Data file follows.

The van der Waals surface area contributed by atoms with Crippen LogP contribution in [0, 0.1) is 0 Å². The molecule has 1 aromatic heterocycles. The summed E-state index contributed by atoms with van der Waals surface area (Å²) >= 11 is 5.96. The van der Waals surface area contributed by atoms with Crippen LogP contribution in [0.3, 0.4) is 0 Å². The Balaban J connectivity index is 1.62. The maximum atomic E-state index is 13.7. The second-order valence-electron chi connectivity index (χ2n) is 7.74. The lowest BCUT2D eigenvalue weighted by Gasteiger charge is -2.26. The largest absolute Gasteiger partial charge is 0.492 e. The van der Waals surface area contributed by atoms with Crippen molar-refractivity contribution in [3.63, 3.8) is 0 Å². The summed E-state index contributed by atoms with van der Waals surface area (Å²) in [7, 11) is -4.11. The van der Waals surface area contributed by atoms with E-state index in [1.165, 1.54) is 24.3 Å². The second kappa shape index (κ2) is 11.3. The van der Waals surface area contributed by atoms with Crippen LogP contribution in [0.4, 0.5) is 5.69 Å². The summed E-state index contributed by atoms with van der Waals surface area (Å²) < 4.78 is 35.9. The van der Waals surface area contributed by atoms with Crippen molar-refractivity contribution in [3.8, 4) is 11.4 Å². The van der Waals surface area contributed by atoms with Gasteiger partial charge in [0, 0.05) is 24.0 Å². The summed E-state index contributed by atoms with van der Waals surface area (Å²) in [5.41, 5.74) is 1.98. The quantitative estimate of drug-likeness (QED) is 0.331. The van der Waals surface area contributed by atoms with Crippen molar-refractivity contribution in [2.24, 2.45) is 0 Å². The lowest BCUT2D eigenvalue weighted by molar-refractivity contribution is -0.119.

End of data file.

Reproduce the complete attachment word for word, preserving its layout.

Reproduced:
The van der Waals surface area contributed by atoms with Crippen LogP contribution in [0, 0.1) is 0 Å². The molecule has 1 aromatic heterocycles. The summed E-state index contributed by atoms with van der Waals surface area (Å²) >= 11 is 5.96. The van der Waals surface area contributed by atoms with Crippen LogP contribution in [0.3, 0.4) is 0 Å². The Balaban J connectivity index is 1.62. The maximum atomic E-state index is 13.7. The second-order valence-electron chi connectivity index (χ2n) is 7.74. The lowest BCUT2D eigenvalue weighted by Gasteiger charge is -2.26. The largest absolute Gasteiger partial charge is 0.492 e. The van der Waals surface area contributed by atoms with Crippen molar-refractivity contribution in [3.63, 3.8) is 0 Å². The summed E-state index contributed by atoms with van der Waals surface area (Å²) in [7, 11) is -4.11. The van der Waals surface area contributed by atoms with E-state index in [1.165, 1.54) is 24.3 Å². The second kappa shape index (κ2) is 11.3. The van der Waals surface area contributed by atoms with Crippen LogP contribution in [0.4, 0.5) is 5.69 Å². The summed E-state index contributed by atoms with van der Waals surface area (Å²) < 4.78 is 35.9. The van der Waals surface area contributed by atoms with Crippen molar-refractivity contribution in [3.8, 4) is 11.4 Å². The van der Waals surface area contributed by atoms with Gasteiger partial charge in [0, 0.05) is 24.0 Å². The summed E-state index contributed by atoms with van der Waals surface area (Å²) in [5.41, 5.74) is 1.98. The quantitative estimate of drug-likeness (QED) is 0.331. The van der Waals surface area contributed by atoms with Crippen molar-refractivity contribution in [2.24, 2.45) is 0 Å². The lowest BCUT2D eigenvalue weighted by molar-refractivity contribution is -0.119.